My belief is that animals should eat what they were made to eat. Humans should eat vegetation, while dogs and cats eat what they normally would in the wild. I don't agree with what's put into non-vegan pet food, but I think it's probably closer to what they would eat in the wild, not in terms of nutrition, but in terms of where it comes from. What's closer to a rabbit? A cow or a carrot? I'm not saying that a cow and a rabbit are similar in very many ways, but they're both animals. That's just my opinion.

PLEASE DON'T ATTACK ME :)

I totally agree with the ethical reasons for making a pet vegan, but I'm not sure if I totally agree with the health beliefs associated with the choice.

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PostPosted: Sun Feb 24, 2008 4:12 pm 
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GRardB wrote:
So after reading all of these posts (yes, every single one), my views on feeding my dog meat (which I do) has changed, but not much...

See, these are my thoughts: I'm really big on the whole natural selection/evolution/survival of the fittest/etc. thing. I always thought that feeding meat to my dog, who in the wild would eat mostly meat, was a logical choice. I didn't know that vegan dog food existed.

Although I do agree that dog food is made from terrible things-and probably is not the most nutritious thing for them to eat-it is meat, nonetheless. I don't think dogs should be eating cows, pigs, lamb, or whatever other crap is put in their food, but I think that dogs shouldn't be deprived of meat either. My dog will eat most fruits without hesitation, but vegetables? Most vegetables we ever try to feed him, he will just lick and leave on the floor.

As for cats, I've never had any, and probably never will. They're not the same "pack-animal" type pets as dogs usually, which is why I don't like them as much. But that's just me. Anyway, as for their diets, they also eat meat in the wild. Again, obviously not what's put in their foods but I think it's closer than vegetables.

Now, I read all the posts, and some say that every necessity that cats and dogs get from meat is made synthetically and put into their food, which makes it healthy.

Wouldn't that be the same thing as humans synthetically making vitamins, minerals, and carbs and then putting them into meat so that we could eat them and get a balanced diet? Obviously, this isn't a good idea because humans are herbivores (or possibly omnivores with almost no meat in their diet).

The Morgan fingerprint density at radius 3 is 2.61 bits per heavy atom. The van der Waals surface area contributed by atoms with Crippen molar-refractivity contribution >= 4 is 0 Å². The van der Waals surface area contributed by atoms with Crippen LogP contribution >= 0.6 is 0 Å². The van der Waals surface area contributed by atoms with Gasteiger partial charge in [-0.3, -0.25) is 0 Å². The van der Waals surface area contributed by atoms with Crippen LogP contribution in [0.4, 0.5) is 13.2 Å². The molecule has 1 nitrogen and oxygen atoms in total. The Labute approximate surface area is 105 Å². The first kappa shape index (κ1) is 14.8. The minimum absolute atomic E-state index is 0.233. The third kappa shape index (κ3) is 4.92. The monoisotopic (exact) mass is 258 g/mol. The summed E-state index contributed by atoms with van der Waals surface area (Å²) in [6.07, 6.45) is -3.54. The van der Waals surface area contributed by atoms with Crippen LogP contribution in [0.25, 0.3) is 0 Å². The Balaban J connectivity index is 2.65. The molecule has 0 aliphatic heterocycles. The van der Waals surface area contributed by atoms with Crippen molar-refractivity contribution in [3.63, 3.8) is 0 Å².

My belief is that animals should eat what they were made to eat. Humans should eat vegetation, while dogs and cats eat what they normally would in the wild. I don't agree with what's put into non-vegan pet food, but I think it's probably closer to what they would eat in the wild, not in terms of nutrition, but in terms of where it comes from. What's closer to a rabbit? A cow or a carrot? I'm not saying that a cow and a rabbit are similar in very many ways, but they're both animals. That's just my opinion.

PLEASE DON'T ATTACK ME :)

I totally agree with the ethical reasons for making a pet vegan, but I'm not sure if I totally agree with the health beliefs associated with the choice.


Yes, Opposing Views. The disscussion is not as clear cut as it may seem. :hello1: and I dont think anybody will attack you after the mod made his presence evident, If they do I got your back :naka:

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PostPosted: Sun Feb 24, 2008 4:27 pm 
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As far as the "natural selection" and "what dogs are "made" to eat... we usually take that stance to shoot down any arguments with anyone who says that humans are made to eat meat as well...

Dogs, for a fact, are physiological omnivores, as are bears, and humans. Omnivores have the ability to take their nutrition from many different sources, including plant sources. Just because we as a species have eaten meat for years doesn't make it "right" for us to continue to do so when we can thrive on non-meat sustinence. The same goes for dogs.

What's "natural" for a creature is really irrelevant once you've got a domesticated animal on your hands.

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PostPosted: Sun Feb 24, 2008 4:32 pm 
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GRardB wrote:
So after reading all of these posts (yes, every single one), my views on feeding my dog meat (which I do) has changed, but not much...

See, these are my thoughts: I'm really big on the whole natural selection/evolution/survival of the fittest/etc. thing. I always thought that feeding meat to my dog, who in the wild would eat mostly meat, was a logical choice. I didn't know that vegan dog food existed.

Although I do agree that dog food is made from terrible things-and probably is not the most nutritious thing for them to eat-it is meat, nonetheless. I don't think dogs should be eating cows, pigs, lamb, or whatever other crap is put in their food, but I think that dogs shouldn't be deprived of meat either. My dog will eat most fruits without hesitation, but vegetables? Most vegetables we ever try to feed him, he will just lick and leave on the floor.